C

O
\
I

Glucose

Carefully study the diagram above and notice that an O-H of the glucose on the left is
circled and that an H is circled on the glucose on the right. This is where the bonding
will take place to join these two molecules.
When the two molecules are joined together they are called Maltose which is s a
disaccharide.
H

H
O
\
I

C
H

H
C

O
\
I

O
\
I

O
\
I

O
\
I
C
H

O
\
I

O
\
I

C
O
\
I

O
\
I

C
H

O
\
I

O
\
I
C
O
\
I

QUESTIONS:
1. What is the molecular formula for your disaccharide?
2. How does the ratio of H:O atoms in your disaccharide compare to the H:O ratio in
glucose and in H2O?

C. Polysaccharides (Starch ~ 100s of bonded monosaccharides)


Join up with another group and, using the process of dehydration synthesis bond your
maltose molecules together.
QUESTIONS:
1. What is the molecular formula for your polysaccharide?

2. What is the H:O ratio in your polysaccharide?

3. Monosaccharides, disaccharides and polysaccharides are all carbohydrates.


Considering the ration of H:O in all of these types of molecules, why is carbohydrate
a fitting name for these type of molecules?

Molecule #3 Lipids (fats and oils):


Background: Lipids are made up of two building blocks (glycerol and fatty acids).
Study the diagram of both of these building blocks below and then create a lipid molecule
using your modeling kit.
Glycerol can only take one form as shown here:
H

QUESTIONS:
1. What is the chemical formula for glycerol?

H
C

O
\
I
H

O
\
I
H

O
\
I
H

2. What is the ratio of H:O in glycerol?


3. How does this ratio of H:O atoms in glycerol compare to the ratio of H:O atoms in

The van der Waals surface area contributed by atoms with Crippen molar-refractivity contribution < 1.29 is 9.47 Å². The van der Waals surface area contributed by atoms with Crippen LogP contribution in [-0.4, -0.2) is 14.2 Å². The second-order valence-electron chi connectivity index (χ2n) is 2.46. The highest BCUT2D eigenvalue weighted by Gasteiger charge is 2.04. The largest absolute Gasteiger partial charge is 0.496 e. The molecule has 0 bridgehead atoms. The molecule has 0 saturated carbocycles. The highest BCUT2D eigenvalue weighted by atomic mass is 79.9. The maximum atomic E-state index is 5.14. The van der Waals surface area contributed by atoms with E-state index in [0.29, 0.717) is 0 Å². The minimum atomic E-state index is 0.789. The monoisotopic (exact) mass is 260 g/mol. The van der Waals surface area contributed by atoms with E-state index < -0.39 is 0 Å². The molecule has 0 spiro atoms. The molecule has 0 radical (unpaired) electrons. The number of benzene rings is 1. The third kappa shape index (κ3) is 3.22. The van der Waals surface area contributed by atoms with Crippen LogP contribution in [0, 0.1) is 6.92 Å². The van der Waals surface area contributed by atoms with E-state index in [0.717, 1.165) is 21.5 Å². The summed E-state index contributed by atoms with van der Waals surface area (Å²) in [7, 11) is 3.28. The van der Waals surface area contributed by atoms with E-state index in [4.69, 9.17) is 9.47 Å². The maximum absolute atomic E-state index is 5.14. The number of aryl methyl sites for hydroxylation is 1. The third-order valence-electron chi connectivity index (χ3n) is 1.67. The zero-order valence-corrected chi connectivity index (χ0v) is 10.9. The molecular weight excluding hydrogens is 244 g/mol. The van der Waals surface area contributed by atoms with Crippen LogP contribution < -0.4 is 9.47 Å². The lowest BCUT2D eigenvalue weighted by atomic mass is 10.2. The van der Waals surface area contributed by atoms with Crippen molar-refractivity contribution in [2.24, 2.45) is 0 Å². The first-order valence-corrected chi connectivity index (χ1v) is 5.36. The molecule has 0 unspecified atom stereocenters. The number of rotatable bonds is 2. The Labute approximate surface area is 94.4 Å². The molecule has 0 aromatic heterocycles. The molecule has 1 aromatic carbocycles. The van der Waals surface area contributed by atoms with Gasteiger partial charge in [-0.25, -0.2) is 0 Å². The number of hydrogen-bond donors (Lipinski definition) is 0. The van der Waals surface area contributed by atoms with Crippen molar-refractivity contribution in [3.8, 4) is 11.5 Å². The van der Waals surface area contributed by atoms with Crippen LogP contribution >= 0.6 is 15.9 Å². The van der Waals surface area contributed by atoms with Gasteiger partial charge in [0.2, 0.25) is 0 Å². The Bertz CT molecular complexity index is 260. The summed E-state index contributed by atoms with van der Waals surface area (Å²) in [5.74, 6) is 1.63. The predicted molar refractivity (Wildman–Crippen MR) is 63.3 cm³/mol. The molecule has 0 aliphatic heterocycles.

carbohydrates?

Fatty Acids can take on a variety of forms. The distinguishing characteristic of ALL
fatty acids is a carboxyl group found on ONE end of the molecule.
O
\
I
C

A carboxyl group looks like the following:

H
O
\
I

A fatty acid looks like the following:

Hydrocarbon chain

O
\
I
C

H
O
\
I

Carboxyl group

It may help you to think of a fatty acid as a hydrocarbon chain with a carboxyl group on
one end.
To make a lipid molecule:

1. Create three fatty acid molecules


2. Create one glycerol molecule
3. Using dehydration synthesis (3x) link each of the fatty acid molecules to the
glycerol in the PROPER locations as shown below:

3 spots where
dehydration
synthesis will
occur

H
C

O
\
I
H

O
\
I
H

O
\
I
H

O
O

Refer to your completed lipid molecule to complete this section of the lab:
QUESTIONS:
1. How many molecules of water are formed in the dehydration synthesis needed to
create one lipid molecule?
2. What is the chemical formula for the lipid you created?
3. What is the ratio of H:O in the lipid molecule you created?

4. How does the H:O ratio in lipids compare to the H:O ratio in carbohydrates?